9NEWS EXCLUSIVE: Louisiana Judge Jessie LeBlanc admits to using racial slur, apologizes
Editor’s note: WAFB blacked out the last four digits of the phone number and the three instances where the “n-word” appeared in snapshots of the alleged text messages.
ASSUMPTION PARISH, La. (WAFB) - A district court judge made a stunning public admission Sunday – that she indeed used a stinging racial slur against a black sheriff’s deputy and a black law clerk in her district.
“I admit that I used that word,” 23rd Judicial District Judge Jessie LeBlanc said during an exclusive interview with WAFB Investigative Reporter Scottie Hunter. “I profusely apologize for that. I should have never said it. It was uncalled for. I was angry. I was upset. But, it’s no excuse.”
Asked if she had ever used the slur before, the judge seemed to stumble over her own words.“Not in a – no - not – no – not in a – no - I have not used that racial slur in the past,” the judge replied. “This was in a moment of a heated exchange that was private between Bruce and one I that I never dreamed would have come out to the public.
LeBlanc has previously admitted that she had an affair with a Bruce Prejean – the former number two deputy in Assumption Parish. Both were married to other people at the time.
“It is something I’m not proud of,” LeBlanc said. “I’ve had to apologize to my husband. I will continue to have to apologize to my husband, my children, and my God for the rest of my life."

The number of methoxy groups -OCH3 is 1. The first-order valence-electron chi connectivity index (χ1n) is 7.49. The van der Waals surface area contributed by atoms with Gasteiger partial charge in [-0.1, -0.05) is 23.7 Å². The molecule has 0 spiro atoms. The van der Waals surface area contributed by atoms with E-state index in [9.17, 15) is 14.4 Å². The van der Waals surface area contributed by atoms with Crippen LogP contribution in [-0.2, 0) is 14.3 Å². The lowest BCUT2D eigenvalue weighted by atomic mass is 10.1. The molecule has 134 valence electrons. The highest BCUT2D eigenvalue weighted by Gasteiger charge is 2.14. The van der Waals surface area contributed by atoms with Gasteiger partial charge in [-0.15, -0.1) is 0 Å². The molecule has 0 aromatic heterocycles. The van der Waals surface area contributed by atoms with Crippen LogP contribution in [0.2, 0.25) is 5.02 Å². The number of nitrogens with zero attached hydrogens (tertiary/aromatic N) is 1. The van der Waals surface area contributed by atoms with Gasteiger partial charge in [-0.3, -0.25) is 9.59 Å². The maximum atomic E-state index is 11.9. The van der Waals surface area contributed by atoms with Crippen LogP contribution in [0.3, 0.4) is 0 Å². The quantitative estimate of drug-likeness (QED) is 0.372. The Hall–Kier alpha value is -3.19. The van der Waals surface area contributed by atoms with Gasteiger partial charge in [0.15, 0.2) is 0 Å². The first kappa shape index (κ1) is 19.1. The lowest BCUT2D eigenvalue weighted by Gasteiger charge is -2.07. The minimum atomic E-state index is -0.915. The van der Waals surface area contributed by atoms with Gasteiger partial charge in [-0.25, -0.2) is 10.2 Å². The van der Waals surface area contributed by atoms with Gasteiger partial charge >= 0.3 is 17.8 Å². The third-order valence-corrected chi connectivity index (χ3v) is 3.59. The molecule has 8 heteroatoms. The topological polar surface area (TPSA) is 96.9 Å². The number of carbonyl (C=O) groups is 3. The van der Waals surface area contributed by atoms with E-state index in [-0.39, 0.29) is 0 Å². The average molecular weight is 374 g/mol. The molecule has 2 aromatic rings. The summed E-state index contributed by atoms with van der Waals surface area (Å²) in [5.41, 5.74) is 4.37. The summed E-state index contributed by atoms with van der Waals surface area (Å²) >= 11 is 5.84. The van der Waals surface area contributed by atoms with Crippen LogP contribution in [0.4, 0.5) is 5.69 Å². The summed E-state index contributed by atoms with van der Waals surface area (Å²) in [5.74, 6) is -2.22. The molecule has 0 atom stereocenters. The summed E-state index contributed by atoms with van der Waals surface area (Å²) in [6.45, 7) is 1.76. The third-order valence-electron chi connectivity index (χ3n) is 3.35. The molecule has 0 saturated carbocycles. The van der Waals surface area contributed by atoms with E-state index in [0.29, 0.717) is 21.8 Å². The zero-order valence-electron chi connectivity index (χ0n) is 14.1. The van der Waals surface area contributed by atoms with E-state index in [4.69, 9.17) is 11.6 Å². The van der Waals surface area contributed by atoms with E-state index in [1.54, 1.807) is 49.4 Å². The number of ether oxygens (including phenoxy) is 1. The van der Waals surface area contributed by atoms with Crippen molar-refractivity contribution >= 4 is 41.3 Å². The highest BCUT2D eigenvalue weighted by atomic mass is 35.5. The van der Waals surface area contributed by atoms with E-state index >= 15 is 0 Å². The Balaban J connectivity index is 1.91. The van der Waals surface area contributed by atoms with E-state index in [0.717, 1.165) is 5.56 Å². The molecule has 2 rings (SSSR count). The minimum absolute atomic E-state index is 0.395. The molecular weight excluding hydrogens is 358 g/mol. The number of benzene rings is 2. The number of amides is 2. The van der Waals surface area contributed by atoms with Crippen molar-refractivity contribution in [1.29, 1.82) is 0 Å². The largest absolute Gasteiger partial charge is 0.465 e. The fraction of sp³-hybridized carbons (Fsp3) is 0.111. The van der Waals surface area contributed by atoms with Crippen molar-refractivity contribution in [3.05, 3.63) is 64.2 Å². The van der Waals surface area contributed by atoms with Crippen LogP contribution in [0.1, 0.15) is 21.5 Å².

LeBlanc’s husband sat by her side for the WAFB interview.
Assumption Parish Sheriff Leland Falcon demoted Prejean from his position as Chief Deputy after Prejean admitted to the affair last year.
In a rare move, District Attorney Ricky Babin and the district’s lead public defender earlier this year filed a motion asking that LeBlanc voluntarily remove herself from criminal matters in Assumption Parish or be forced to do so because of the affair.
LeBlanc says she does not believe the affair is something that would warrant any new trials.
LeBlanc’s attorney, Jill Craft, says LeBlanc has only presided over two criminal trials in Assumption Parish since taking the bench.
Both were jury trials, Craft said Sunday.
Despite calls from the NAACP for her to step down from the bench, LeBlanc said Sunday she has no plans to do.
“I know in my heart that I have done my job to the very best of my ability,” the judge said.
“She should be removed from the bench,” Baton Rouge NAACP President Eugene Collins said Sunday evening. Collins is leading the charge to have the judge removed and says demonstrations will take place if she does not step down.
“This is about creating a fair and impartial system,” said Collins. He said he does not want any judge who uses that slur to review the cases of “family members, community members, or anyone else.”
"It’s terrible and there’s no excuse - zero excuse - for anyone using that word and that language,” Craft said of her client. “My concern globally is one of where do you draw the line? Does that mean that every judge in the state has to sign an affidavit under oath that they’ve not used the n-word or they’ve not referred to women as the c-word or the b-word or gay people in a derogatory fashion and, if they have, are they automatically disqualified from cases involving women, African Americans, Hispanics, or gay people?”